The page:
Onto the present, and Oxford University Press intern Jennifer Butler. Jen is actually doing her internship through the Melbourne University Postgraduate Diploma in Editing and Communications. We both work at OUP, and since I’m not attracted enough to whiplash-type injuries to conduct an interview with myself, here’s a peek into her internship hijinks. She’s tall and really disciplined, and if I were honest with myself I would say that we were at polar ends of the spectra for those particular characteristics. (I’m five feet tall and have a really dusty yoga mat.)
I know about you, but the internet doesn’t know as much as I do (for once). Tell it a bit about yourself.
How do you know the internet doesn’t know as much about me as you do? Have you googled me? Hmm?
Yes, I have, but I got numerous results for Bill Murray’s ex-wife, so I thought it better to desist.
Okay, fine, there’s not much about me out there. Here’s a bio I wrote about myself for an upcoming book (the book is not an OUP publication, so in deference to my mentors I won’t name it):
Jennifer Butler completed her undergraduate degree at the Queensland Conservatorium and her PhD on nineteenth-century Russian opera and literature at the University of New South Wales. She then lived in various parts of Russia for two years. She has written liner notes for Decca and Deutsche Grammaphon, and reviews of Mariinsky Theater productions for The Moscow Times. Her hobbies include languages, literature, and slowly sightreading her way through the piano repertoire. Bach is a particular favourite. From time to time she plays badminton. She currently lives in Melbourne, where she teaches English.
I’m interested in publishing because I like being part of a creative process and I like big projects. As for reading, after many years reading obscure nineteenth-century Russian literature I’m trying to get a hold on contemporary literary fiction. That broad enough for you? I also like Ian Rankin and Reginald Hill.
The internship is structured according to your needs and those of your host. You need to be there for 100 to 120 hours, and complete a research project which helps your host in some way. I’m working on a top secret project involving new editions. I’m not studying anything else at the moment, so fitting it in with other studies is not an issue. Fitting it in with the rest of my life is another matter.
I don’t know if all students do internships, but I think they’d be silly not to. At some point you need a chance to prove yourself.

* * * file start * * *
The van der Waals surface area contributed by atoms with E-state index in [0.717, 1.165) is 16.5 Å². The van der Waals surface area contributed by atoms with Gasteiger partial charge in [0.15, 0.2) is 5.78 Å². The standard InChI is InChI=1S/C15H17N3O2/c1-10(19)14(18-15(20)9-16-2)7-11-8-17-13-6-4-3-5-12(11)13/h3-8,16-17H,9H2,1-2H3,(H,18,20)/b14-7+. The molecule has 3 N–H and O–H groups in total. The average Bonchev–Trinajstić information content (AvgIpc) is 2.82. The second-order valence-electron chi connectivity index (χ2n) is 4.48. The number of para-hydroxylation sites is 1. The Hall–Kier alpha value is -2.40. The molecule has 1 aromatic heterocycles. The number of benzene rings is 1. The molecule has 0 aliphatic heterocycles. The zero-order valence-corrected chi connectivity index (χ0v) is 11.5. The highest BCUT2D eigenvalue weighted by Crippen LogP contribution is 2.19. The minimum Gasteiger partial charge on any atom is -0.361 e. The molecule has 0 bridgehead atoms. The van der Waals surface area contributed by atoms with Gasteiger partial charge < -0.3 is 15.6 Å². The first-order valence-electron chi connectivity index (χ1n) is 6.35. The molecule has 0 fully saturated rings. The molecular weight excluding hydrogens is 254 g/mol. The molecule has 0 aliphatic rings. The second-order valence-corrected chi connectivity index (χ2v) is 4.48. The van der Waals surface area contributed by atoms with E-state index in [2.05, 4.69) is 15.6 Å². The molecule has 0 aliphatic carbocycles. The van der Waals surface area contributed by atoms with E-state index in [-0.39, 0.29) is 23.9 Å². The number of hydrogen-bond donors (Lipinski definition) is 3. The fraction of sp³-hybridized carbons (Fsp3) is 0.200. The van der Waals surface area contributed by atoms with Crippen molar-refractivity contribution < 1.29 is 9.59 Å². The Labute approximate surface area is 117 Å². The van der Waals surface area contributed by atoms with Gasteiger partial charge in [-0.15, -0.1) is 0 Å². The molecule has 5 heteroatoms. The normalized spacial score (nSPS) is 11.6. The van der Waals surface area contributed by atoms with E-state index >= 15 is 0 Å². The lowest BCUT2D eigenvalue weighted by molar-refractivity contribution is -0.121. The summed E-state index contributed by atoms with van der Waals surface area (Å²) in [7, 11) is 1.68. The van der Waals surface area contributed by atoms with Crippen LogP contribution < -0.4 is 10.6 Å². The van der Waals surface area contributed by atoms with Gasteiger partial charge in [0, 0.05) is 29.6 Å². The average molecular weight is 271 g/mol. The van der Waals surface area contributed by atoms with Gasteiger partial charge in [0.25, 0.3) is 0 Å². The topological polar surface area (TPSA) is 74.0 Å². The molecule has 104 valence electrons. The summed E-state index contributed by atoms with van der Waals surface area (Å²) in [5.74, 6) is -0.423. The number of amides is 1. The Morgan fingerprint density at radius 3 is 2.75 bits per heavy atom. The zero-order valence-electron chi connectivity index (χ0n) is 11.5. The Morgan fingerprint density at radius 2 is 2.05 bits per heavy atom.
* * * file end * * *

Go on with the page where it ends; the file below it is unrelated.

Did you have a say in where you did the internship? Why did you pick OUP? How did you prepare the internship application?
Yes, we had a say. I chose OUP because I wanted to work for an educational publisher with a good reputation. The internship application involved nominating the publishers and the type of work I was interested in, and sending them my resume via the course co-ordinator. Then I had a meeting with my mentor to discuss the type of work I’d be doing, and that was that. Other students’ applications were a bit more complicated (writing tests, reference checks and so on) but OUP seemed very trusting.
That strikes me as unfair, seeing as I had to do an editing test and two interviews to get my job. But tell me a bit more about the Editing and Communications course.
After you’ve completed some core subjects (Editorial English and Structural Editing) you can continue as you wish, adding subjects to match your interests. I’ve also done Print Production and Design (indesign training) and the Contemporary Publishing Industry (finding out about current industry issues).
Yep. There are lots at funky literary magazines (including The Lifted Brow), some doing communications work with the government and charities, and others are with fiction publishers. As far as I know I’m the only one with an educational publisher. Aren’t textbooks sexy enough?
That my instincts are often right, and they are not only applicable to theses on Russian opera. Constant self-doubt is a common side effect of finishing a PhD, not preening arrogance, as you’d assume.
Dave Eggers’ What is the What.